The Federal Open Market Committee of the Federal Reserve Board has decided after its most recent meeting not to change interest rates from their near-zero levels. The Fed has not raised its federal funds rate since 2006 and has not indicated when the next rate hike will be. Although the Fed will meet again in September, analysts do not agree whether that will bring an increase in rates.

Federal Reserve Chair Janet Yellen has repeated that the Fed’s decision to change rates is dependent on two factors: low unemployment and annual price inflation hitting the 2% mark. Prices at both the consumer and producer level have tended to rise this year, and jobless claims are at the lowest levels in four decades while the unemployment rate in June reached a seven-year low. However, projected growth in the United States economy is still tepid, nowhere near the desired level of 3%. The favorable unemployment claims number masks the fact that over 600,000 left the job market.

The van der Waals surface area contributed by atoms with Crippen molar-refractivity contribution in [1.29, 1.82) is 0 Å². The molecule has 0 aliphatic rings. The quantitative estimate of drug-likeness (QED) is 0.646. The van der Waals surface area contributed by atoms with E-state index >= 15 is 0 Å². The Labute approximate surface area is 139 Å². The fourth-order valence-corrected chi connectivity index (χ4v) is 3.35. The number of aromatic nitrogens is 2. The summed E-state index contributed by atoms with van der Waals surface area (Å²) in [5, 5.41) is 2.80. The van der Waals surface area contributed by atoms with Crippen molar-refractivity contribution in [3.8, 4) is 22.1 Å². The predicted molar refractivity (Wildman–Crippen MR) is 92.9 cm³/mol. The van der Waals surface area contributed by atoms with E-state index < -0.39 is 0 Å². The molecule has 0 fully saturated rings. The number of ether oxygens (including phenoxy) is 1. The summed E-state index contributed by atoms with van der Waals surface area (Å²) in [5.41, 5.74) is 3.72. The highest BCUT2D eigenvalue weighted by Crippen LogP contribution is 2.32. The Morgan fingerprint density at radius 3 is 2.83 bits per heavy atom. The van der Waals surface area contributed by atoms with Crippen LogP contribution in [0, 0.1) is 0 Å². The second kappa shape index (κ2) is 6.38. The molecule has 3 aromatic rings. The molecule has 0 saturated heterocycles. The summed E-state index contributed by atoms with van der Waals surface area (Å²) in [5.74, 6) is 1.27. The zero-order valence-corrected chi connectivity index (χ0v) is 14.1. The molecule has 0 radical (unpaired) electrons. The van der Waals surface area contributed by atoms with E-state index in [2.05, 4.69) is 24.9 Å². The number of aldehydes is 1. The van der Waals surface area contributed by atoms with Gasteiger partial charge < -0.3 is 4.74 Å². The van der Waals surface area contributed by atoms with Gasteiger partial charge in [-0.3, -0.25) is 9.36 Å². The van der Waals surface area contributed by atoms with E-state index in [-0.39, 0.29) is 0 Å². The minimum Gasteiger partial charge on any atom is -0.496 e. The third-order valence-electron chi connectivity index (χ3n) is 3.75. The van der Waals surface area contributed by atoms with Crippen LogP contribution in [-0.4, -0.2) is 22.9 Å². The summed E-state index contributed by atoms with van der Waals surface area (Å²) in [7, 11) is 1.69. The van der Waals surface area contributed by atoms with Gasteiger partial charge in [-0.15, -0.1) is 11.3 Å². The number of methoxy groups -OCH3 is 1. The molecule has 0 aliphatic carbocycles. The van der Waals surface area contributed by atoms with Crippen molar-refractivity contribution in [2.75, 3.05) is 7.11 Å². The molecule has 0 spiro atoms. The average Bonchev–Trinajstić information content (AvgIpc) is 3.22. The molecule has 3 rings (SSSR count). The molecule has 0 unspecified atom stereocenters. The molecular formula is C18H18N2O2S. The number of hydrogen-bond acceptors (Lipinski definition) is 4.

One of the most important components of economic growth, the housing sector, has been giving mixed signals lately. Although existing home sales have risen for nine straight months, new home sales in June dropped nearly 7% from May, and home ownership now stands at the lowest level in decades.